When we are children, we are delightfully un-self-conscious. Then we gradually become obsessed with ourselves: who are we, what are we? What are we not? What do I look like from without myself? What does it feel like to be inside of myself? We try on different personas, costumes, and mannerisms. Am I punk, goth, jock, mathlete? We sort ourselves into categories with other kids going through the same process of self-identification; by observing the people we associate with we learn something about who we are. Happily for everyone, this angsty period passes, and we find a middle ground, hovering somewhere between blissful lack of self-awareness and painful self-absorption. We shuck off the costumes and extremes of those years and learn to be a bit more flexible in our identity. We can be a math whiz, and like punk rock, and play tennis. It’s a relief to learn to accept shades of gray in ourselves and in others. But still, even as adults we cling to the notion that there is some portion of ME who is solid, crystallized, real, immutable. We assume and even require some perceived internal consistency and stability in order to understand ourselves and others. We need this in order to predict our own and others’ behavior, to appreciate motives and preferences.
But what about the idea what we are capable of great and real change? That people can grow and develop and constantly change for the better? What about the idea of being socially versatile, adapting our behavior to fit the needs of others and of the situation? Maybe there is no kernel of me-ness. Maybe we are just an accumulation of habits formed on the basis of responses to the environment, patterns created as a result of reinforcements and rewards and consequences. Or maybe we do have an intrinsic selfhood that is immutable, but which still affords us the freedom to behave outside of the constraints of itself.
There is evidence to support both the idea that we form enduring core self-concepts, as well as the idea that we are capable of considerable change. In just one example I came across recently, researchers exploring the correlation between men’s height and their salary found that if you control for teenage height, the correlation disappears. In other words, height at adolescence affects adult earnings because it contributes to a self-confidence that the person leverages across their career. All that self-involved angst has some serious consequences for the self that emerges from the ashes. And yet, as we have discussed previously, research also shows that we do have immense power to change ourselves over time. Even small acts – such as adopting “power poses” – can alter both our confidence and the way we are perceived by others.
The belief in the constancy of the self is the basis for the concept of “authenticity.” When people behave in ways that we would not have predicted (including ourselves), we question their authenticity. As social creatures, it is unnerving to say the least to believe we cannot know others or begin to predict their behavior. When we hear of some horrific crime, people often say, stunned – but he/she seemed like such a nice person! But in clinging to the notion that people are static and inert entities, we fail to appreciate that our “self” is rarely a singularity but more like a dynamic program – a function that allows us to operate in the external world. We may project one self at work, another self with our immediate family, another side with friends.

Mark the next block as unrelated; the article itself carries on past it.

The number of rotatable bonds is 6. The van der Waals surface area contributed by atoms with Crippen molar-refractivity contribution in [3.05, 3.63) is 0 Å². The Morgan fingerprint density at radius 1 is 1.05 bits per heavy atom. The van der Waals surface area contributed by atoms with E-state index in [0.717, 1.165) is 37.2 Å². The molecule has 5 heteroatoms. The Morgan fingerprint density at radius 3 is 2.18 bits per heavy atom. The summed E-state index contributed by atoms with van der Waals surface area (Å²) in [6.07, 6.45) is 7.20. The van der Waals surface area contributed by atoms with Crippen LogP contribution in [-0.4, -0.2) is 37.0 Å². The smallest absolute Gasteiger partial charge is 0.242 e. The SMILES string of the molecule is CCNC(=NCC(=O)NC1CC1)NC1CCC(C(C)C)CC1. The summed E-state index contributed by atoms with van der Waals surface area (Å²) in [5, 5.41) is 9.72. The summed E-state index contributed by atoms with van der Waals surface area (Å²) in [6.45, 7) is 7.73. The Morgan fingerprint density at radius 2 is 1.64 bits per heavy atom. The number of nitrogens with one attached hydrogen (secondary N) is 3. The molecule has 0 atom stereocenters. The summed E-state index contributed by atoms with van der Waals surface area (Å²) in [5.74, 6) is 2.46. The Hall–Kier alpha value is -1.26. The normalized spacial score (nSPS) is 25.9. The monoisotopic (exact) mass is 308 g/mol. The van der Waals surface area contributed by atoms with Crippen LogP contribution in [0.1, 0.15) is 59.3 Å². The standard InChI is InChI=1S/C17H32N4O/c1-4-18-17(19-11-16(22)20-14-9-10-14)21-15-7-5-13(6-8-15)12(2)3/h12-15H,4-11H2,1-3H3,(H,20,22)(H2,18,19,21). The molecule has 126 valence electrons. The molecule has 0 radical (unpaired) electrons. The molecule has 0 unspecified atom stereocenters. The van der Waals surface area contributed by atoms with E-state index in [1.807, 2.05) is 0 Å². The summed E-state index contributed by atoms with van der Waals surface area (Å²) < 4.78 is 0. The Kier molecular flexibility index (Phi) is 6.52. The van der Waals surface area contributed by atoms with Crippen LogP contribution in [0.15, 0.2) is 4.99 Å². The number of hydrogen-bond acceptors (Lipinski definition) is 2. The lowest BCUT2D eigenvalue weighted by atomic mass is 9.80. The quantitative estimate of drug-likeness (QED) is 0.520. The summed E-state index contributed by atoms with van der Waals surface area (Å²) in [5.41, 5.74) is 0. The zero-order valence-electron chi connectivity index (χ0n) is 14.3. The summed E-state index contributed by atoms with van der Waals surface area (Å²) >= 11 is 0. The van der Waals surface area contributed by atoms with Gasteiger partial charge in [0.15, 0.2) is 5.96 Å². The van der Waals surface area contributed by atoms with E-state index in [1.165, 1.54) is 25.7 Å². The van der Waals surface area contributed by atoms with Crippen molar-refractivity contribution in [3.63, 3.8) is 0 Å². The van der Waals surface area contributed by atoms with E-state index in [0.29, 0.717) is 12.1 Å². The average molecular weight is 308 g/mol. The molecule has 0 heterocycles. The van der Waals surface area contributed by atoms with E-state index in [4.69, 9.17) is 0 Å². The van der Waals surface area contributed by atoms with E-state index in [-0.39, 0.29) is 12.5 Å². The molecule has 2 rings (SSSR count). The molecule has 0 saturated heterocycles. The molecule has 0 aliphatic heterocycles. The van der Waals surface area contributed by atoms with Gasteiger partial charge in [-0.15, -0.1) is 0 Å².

We need to reconcile these differences. In order to direct our own growth thoughtfully, we must address the tension between seeing ourselves as whole and constant, yet under great pressure (from both within and without) to change and evolve. We need to dip our toes back into the swamp of adolescence and ask ourselves, who do we WANT to be? What do we want to achieve? We must observe our own behavior – who are we now, and are we happy with that person? What behaviors or skills would we need to adopt in order to close that gap while maintaining a coherent sense of self?
From a professional development standpoint, there are lots of alarming statistics about the percentage of people who derail during important career transitions. The consequence of failing to find the sweet spot between being “true to yourself” and stretching out of your comfort zone can be disastrous to careers. As illustrated in the stories in this recent HBR piece, there is a difference between being “authentic” and “doing what is comfortable.” As our careers evolve, we often find ourselves in positions that require things that don’t play to our existing strengths. How we respond in these situations can either stifle or accelerate our development. These transitions also give us the opportunity to gain greater clarity on the crystallized portions of our self-concept – that which you don’t want to give up – and the areas you want to change or are open to being adaptable about.
I envision the self to be like a house that is perpetually under construction. Some rooms may be small and close, and we need to move slowly and carefully so as to not knock things over. Other rooms are so cavernous we can throw up our hands and dance around with ease and joy. But we can fully live in the entire house and still be our whole self. We can be authentic, and still be brave and grow. We need only cultivate the insight into who we want to be.
This above all: To thine own self be true, And it must follow, as the night the day, Thou canst not then be false to any man. — Hamlet, Shakespeare